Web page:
This is India’s population pyramid in the year 2050. India will still be a young nation, age-wise, adding a new citizen every second. That’s a lot. Today, the average Indian is 27 years of age. But as many marketers know, marketing is not about averages.
It is about clusters, also called customer segments.
Source: US Census International Database
There is a market at the bottom of this pyramid that serves 320 million consumers, which doubles every 3 years, and makes or breaks this nation’s future.
So how does it manage to stay under the radar?
Government conspiracy, a well-kept secret, or unrecognized potential? The market that we are talking about is Early Childhood Care and Education or ECCE for short.
What is ECCE? As per UNESCO, “Early childhood is defined as the period from birth to eight years old. A time of remarkable brain growth, these years lay the basis for subsequent development.
So what does this have to do with business, or with startups for that matter?
Early childhood care and education (ECCE) is more than a preparatory stage assisting the child’s transition to formal schooling. It places emphasis on developing the whole child – attending to his or her social, emotional, cognitive and physical needs – to establish a solid and broad foundation for lifelong learning and wellbeing.”
At its core, ECCE is about laying a solid foundation for a child to be the best version of themselves.
For the purpose of this estimate, we will focus on the zero to six years of age as the target segment.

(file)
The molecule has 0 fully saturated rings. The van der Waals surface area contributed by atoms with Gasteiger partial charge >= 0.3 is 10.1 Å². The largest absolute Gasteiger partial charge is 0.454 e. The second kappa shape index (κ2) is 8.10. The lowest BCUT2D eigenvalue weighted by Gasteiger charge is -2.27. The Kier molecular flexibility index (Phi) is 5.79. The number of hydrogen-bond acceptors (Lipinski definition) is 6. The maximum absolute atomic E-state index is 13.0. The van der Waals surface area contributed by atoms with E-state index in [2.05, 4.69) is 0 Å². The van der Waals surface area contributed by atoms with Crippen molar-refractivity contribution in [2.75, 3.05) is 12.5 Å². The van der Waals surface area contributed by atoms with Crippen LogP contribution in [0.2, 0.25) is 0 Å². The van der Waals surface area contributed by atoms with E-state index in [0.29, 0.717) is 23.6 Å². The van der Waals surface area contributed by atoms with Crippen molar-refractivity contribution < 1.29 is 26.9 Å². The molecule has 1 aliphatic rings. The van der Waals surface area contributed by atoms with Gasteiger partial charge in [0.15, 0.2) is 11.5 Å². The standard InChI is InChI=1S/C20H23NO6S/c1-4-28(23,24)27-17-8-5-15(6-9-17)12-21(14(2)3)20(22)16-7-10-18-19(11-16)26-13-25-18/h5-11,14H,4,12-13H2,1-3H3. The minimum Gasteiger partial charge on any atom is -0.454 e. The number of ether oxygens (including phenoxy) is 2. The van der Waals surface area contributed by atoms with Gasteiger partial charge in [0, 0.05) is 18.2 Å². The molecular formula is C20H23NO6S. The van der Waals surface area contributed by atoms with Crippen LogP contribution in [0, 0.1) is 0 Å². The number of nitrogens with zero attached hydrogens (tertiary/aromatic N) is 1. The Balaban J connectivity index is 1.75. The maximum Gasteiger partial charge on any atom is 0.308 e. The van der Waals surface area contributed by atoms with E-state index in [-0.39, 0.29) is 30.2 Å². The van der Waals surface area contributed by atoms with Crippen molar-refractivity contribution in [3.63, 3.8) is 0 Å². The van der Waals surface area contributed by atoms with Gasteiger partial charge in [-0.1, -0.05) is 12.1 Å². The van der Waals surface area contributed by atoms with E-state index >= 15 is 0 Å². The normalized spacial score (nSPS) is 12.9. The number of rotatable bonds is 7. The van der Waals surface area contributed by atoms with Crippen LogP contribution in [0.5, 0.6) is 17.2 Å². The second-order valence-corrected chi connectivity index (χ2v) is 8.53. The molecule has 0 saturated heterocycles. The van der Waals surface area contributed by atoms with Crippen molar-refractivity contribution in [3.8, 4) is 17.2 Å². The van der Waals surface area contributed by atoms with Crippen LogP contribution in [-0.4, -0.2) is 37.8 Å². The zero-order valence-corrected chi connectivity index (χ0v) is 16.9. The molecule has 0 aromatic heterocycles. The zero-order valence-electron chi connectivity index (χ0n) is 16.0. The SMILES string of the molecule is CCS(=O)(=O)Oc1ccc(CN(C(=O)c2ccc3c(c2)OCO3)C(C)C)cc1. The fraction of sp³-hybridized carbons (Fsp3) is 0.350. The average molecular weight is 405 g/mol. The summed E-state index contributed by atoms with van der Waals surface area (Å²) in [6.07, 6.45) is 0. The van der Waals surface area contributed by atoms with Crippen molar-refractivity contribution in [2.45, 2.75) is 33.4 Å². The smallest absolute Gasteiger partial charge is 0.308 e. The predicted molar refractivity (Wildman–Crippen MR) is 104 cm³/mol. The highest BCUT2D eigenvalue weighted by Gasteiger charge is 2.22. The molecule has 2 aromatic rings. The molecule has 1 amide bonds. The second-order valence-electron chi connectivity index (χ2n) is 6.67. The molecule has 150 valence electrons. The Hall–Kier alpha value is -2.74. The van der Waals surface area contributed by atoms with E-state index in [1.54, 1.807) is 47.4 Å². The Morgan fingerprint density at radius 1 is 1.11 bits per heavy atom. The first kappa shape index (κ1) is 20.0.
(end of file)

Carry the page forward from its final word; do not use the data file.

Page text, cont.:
Lay out the basic numbers for the building blocks to find the answers of where or what industry you may wish to build a market in India.
- ECCE’s market size = market size of early childhood education + market size of early childhood care.
- Market size of early childhood education = market size of 0–3-year education + market size of 3–6-year education + market size of parallel education.
- Market size of 0–3-year education = market size of mother toddlers’ + market size of playgroup + market size of pre-nursery
- Market size of 3–6-year education = market size of nursery + market size of kindergarten (Jr. KG + Sr. KG)
- Market size of parallel education = market size of hobby classes + market size of coaching classes + market size of admission prep classes
- Market size of early childhood care = market size of out of home care i.e. daycare + market size of in-home care i.e. doulas/nurses, nannies
If you take the numbers above and formulate the potential growth of a product or service you are considering bringing into the Indian market, you will find an immense opportunity in this land, both now and especially moving into the future.
In order to fill in the information gaps, we relied on personal interviews of over 300 parents and 700 preschools conducted between November 2015 and December 2016. The snapshot of the results is laid out below for your reference.
The key insights and analysis for new business potential in India. Consider these stats:
- 1.6%: Share of ECCE spending in India’s Gross Domestic Product (US$ 32 bn.)
- 86%: Market size attributable to urban India (US$ 28 bn.), primarily because of the ECCE options available